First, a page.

The number of healthcare-related whistleblower cases reached 446 in fiscal year 2018, up from 231 in 2008, DOJ data show. That accounted for more than two-thirds of all so-called qui tam lawsuits, which are filed by a private citizen, or relator. Non-qui tam cases are brought by an investigative government agency and may include civil fraud matters outside of the FCA.
Of the $2.11 billion in total qui tam settlements and judgments recovered by the DOJ in fiscal year 2018, $1.95 billion involved the healthcare industry. That compared to $969.3 million recovered in 2008; healthcare qui tam settlements have eclipsed $1 billion per year since then.
In total, qui tam healthcare cases yielded close to $23 billion over that 10-year span, while relators netted almost $4 billion of that sum.
“Every aspect of healthcare has seen a notable increase in False Claims Act cases,” Silberman said.
There is no reason to think that the number of FCA cases will significantly decline, Tarosky said.
“(Qui tam and non-qui tam) settlements are north of $2 billion every year,” he said. “The government makes a lot of money from FCA cases.”
Notably, Congress allocated $745 million in discretionary funding to the Health Care Fraud and Abuse Control Program in fiscal year 2018 while the HHS secretary and attorney general earmarked $286 million in mandatory funding, according to HHS’ Office of Inspector General. Discretionary funds are available for two years.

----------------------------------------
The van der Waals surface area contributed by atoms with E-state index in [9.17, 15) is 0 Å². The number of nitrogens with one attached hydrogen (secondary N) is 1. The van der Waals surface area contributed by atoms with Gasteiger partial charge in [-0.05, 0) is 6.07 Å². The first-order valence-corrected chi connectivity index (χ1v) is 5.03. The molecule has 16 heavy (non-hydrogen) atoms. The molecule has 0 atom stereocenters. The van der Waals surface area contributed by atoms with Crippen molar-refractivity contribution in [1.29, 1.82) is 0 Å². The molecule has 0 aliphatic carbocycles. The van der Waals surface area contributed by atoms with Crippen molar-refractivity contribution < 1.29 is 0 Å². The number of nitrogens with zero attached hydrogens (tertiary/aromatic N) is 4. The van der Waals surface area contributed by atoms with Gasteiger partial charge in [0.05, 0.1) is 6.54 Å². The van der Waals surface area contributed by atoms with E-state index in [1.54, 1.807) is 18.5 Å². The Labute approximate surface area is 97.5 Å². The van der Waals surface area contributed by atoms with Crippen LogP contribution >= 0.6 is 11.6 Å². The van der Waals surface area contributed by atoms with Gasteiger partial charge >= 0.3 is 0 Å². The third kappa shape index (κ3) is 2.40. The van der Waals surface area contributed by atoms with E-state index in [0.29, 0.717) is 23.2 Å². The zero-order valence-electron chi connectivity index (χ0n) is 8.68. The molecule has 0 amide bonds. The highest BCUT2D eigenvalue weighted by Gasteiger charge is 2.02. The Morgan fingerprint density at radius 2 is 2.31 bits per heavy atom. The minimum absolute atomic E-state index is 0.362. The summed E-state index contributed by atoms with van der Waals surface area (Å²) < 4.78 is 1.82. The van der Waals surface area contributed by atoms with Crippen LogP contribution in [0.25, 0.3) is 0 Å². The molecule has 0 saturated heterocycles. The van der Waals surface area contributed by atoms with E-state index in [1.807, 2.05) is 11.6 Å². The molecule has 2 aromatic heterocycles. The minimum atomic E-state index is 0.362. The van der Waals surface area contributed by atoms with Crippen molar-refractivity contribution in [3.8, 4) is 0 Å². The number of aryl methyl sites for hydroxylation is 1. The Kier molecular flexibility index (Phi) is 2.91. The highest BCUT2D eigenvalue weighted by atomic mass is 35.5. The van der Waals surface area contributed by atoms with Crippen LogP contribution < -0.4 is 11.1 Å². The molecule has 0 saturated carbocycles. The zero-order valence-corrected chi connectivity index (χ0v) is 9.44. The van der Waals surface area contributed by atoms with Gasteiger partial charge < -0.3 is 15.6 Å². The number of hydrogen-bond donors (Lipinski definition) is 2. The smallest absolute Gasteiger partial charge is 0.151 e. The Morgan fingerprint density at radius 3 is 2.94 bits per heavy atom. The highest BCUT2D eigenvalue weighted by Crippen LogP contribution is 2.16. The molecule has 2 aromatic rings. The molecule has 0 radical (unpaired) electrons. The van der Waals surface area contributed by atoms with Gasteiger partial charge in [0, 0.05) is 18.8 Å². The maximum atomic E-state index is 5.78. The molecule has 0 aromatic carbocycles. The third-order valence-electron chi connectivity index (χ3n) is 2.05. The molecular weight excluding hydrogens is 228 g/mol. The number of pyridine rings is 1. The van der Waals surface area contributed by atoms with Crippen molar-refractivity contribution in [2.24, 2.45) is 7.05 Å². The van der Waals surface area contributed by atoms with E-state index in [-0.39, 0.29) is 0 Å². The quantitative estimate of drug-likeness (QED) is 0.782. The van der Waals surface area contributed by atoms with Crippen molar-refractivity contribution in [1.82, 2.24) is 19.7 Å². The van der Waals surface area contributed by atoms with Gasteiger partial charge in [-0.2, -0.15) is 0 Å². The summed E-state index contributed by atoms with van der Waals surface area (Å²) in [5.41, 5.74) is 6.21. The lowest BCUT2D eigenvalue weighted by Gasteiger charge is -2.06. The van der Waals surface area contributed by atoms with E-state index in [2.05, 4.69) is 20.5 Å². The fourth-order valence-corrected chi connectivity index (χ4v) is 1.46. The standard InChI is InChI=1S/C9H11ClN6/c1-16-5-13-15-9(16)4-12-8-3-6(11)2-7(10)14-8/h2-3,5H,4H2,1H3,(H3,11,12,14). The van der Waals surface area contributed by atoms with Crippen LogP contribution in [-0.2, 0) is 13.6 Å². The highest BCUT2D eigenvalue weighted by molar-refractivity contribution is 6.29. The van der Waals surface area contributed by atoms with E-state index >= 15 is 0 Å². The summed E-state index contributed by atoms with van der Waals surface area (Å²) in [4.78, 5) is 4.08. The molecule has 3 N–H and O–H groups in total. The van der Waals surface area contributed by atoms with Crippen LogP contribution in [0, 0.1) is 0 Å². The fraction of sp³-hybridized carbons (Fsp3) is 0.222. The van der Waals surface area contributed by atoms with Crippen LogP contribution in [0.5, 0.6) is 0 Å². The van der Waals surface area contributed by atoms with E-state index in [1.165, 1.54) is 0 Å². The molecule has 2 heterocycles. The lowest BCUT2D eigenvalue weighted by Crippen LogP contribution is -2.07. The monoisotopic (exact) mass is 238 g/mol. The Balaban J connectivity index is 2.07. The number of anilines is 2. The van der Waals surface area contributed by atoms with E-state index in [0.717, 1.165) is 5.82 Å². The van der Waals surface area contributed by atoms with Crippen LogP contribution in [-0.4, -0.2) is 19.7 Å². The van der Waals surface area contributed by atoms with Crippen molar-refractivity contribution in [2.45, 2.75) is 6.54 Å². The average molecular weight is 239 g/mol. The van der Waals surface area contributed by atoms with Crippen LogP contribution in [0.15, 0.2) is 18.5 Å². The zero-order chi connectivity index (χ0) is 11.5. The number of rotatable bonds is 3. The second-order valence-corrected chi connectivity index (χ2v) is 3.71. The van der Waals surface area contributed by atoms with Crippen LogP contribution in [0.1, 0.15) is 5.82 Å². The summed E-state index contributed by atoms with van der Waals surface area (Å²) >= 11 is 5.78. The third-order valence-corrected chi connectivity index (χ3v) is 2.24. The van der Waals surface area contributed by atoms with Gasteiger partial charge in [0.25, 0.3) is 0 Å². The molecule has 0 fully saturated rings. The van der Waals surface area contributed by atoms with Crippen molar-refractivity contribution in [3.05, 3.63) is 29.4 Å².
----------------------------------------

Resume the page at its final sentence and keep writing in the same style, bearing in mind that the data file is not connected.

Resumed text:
Regulators and the general public have more access to payment data, which has invited more scrutiny. Companies paid physicians and teaching hospitals $9.35 billion in 2018 in general payments such as consulting fees, gifts, grants, and travel and lodging; research; and ownership and investment interest in companies, according to CMS’ Open Payments data.
While many compensation arrangements are not improprietous, the stigma and worry that regulators and whistleblowers will take notice has changed behavior, Silberman said.
“I have seen the full spectrum of organizations that say I am going to stop providing spinal surgery for those on Medicare and Medicaid because of the risk,” he said. “Some will close up shop or quality providers will be exhausted from proving they didn’t do anything wrong.”
There is some gray area: What happens when a business has ulterior motives but a doctor thinks it is a legitimate arrangement, Silberman asked.
Also, the government tends to take notice of one instance of bad conduct and then search for others that mimic that action, he said.